Normally, because of the nature of the campaign, we avoided going door to door unaccompanied. At this late stage, however, many of us braved it alone. This way, we could cover double the houses and double the votes. I closed a screeching gate behind me and walked up the driveway of my final house of the night, pebbles crunching beneath my feet. The sun had gone down and I was taken aback by the clarity of the stars out in the countryside. In the window, I spotted a statue of the Virgin Mary. I took a deep breath and rang the bell. We were there to change minds.
A tiny, elderly woman opened the door slightly. Her thin white hair was slicked back in a low ponytail. She boasted a cross chain around her neck. “Good evening, sorry to bother you after dinner. I’m out canvassing for a 'Yes' vote in the upcoming referendum to repeal the Eighth Amendment. Do you mind if I ask what way you’re considering voting?” There was a moment of silence and I thought she might slam the door in my face. Instead, she stepped closer and cupped my fingertips in her frail, cold hands. “I’m with you all the way, love. It’s about bloody time we see a change in this country.” My lip quivered unexpectedly and I bit down, trying not to cry on this stranger’s doorstep. She squeezed my hand tighter, reassuringly. “I’m so relieved to hear that. Thank you,” I tell her.
It was here, on this doorstep, that I realised this country was full of worn out women. Women who had been waiting and campaigning for decades for this archaic law to come to its end. I knew this all along, of course, but my unexpected conversation with this kind, elderly woman gave me a far greater grasp on the scope of the issue and a renewed sense of hope. I should not have been so quick to presume. Maybe we could win this after all.
We congregated to share our tallied results. The tallies showed a slim majority 'Yes' but a 'Yes' nonetheless. On the way home, I thought about how throughout the entirety of the campaign, broadcasters and politicians had labelled it a ‘divisive’ issue. But this grassroots movement brought so many of us together. When the car pulled in to drop me off, Catherine, a fellow canvasser, got out to give me a hug. “You feel like a little sister to me. We’ll stay in contact, always,” she said. And we have.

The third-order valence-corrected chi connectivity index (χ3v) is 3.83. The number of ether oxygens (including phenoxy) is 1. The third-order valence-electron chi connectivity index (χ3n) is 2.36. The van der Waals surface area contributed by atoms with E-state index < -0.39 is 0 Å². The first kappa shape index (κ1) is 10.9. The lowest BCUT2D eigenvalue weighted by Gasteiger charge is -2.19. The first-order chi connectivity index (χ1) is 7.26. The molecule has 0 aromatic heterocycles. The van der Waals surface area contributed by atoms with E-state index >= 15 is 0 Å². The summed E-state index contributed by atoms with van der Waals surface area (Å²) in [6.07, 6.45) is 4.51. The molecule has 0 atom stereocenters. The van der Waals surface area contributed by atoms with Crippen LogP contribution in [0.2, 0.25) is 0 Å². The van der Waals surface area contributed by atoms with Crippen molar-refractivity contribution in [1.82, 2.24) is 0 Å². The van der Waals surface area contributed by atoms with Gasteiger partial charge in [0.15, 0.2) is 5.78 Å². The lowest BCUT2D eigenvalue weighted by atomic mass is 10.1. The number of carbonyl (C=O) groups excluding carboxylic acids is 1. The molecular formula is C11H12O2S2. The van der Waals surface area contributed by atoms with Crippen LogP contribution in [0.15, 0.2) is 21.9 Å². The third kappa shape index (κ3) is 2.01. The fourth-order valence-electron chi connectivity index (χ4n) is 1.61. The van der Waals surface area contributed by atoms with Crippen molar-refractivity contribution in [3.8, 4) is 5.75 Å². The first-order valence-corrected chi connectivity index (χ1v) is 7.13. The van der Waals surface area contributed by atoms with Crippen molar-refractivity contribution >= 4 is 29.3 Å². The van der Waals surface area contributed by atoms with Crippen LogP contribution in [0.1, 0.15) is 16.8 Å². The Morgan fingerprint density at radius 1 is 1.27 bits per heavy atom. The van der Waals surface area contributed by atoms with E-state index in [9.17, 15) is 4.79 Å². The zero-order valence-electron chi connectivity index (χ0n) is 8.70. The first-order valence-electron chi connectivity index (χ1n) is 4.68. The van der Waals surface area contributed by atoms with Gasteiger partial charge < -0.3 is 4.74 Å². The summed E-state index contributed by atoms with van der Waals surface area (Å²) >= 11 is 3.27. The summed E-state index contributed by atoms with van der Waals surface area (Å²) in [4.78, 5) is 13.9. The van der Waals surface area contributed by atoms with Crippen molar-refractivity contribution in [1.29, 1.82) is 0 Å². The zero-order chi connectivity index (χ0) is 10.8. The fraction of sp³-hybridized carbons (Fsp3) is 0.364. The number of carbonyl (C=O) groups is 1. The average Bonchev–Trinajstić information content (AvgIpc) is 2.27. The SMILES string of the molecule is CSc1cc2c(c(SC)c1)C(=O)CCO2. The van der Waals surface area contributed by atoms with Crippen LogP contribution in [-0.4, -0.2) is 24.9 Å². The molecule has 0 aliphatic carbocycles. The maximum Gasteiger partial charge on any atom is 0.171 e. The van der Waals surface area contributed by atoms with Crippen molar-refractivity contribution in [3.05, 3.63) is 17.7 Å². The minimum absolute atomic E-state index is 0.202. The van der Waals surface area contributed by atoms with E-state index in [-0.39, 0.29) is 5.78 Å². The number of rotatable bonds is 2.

On May 25, I met with friends at the Savita mural for the exit poll. Whatever the results, I wanted to be with people who had fought with all their hearts for this to pass. At the mural, women wept silently and lit candles. Some wrote notes to Savita on ‘Yes’ leaflets. One read: “I’m so sorry we let you down. It won’t be in vain.”
When the exit poll predicted a landslide win for the 'Yes' side, I called a longtime friend of mine who I had accompanied on her travel for an abortion less than a year ago, from a country with laws that would have criminalised her. “Did you see the exit polls?” We have never been the type to exchange sappy declarations of love, but I'd had a couple of beers and this was history in the making. “I’m tipsy,” I said. “But I love you, and I canvassed for you. It wasn’t fair, what you had to go through, and I wish Ireland had been a better place for you then. It will be better for future generations.”
She laughed at me. A soft, affectionate laugh. “Yeah, it will.”
In The Bernard Shaw, we let out sighs of relief and toasted to our shared hard work. In the bathroom, scrawled in sharpie on the back of a cubicle door, was the link to a crisis pregnancy service. A resource that had once been illegal to share but one that had been vital to so many. I stared at the graffiti and finally let myself bawl.
Ní saoirse go saoirse na mban. There is no freedom until the freedom of women. And freedom we now have.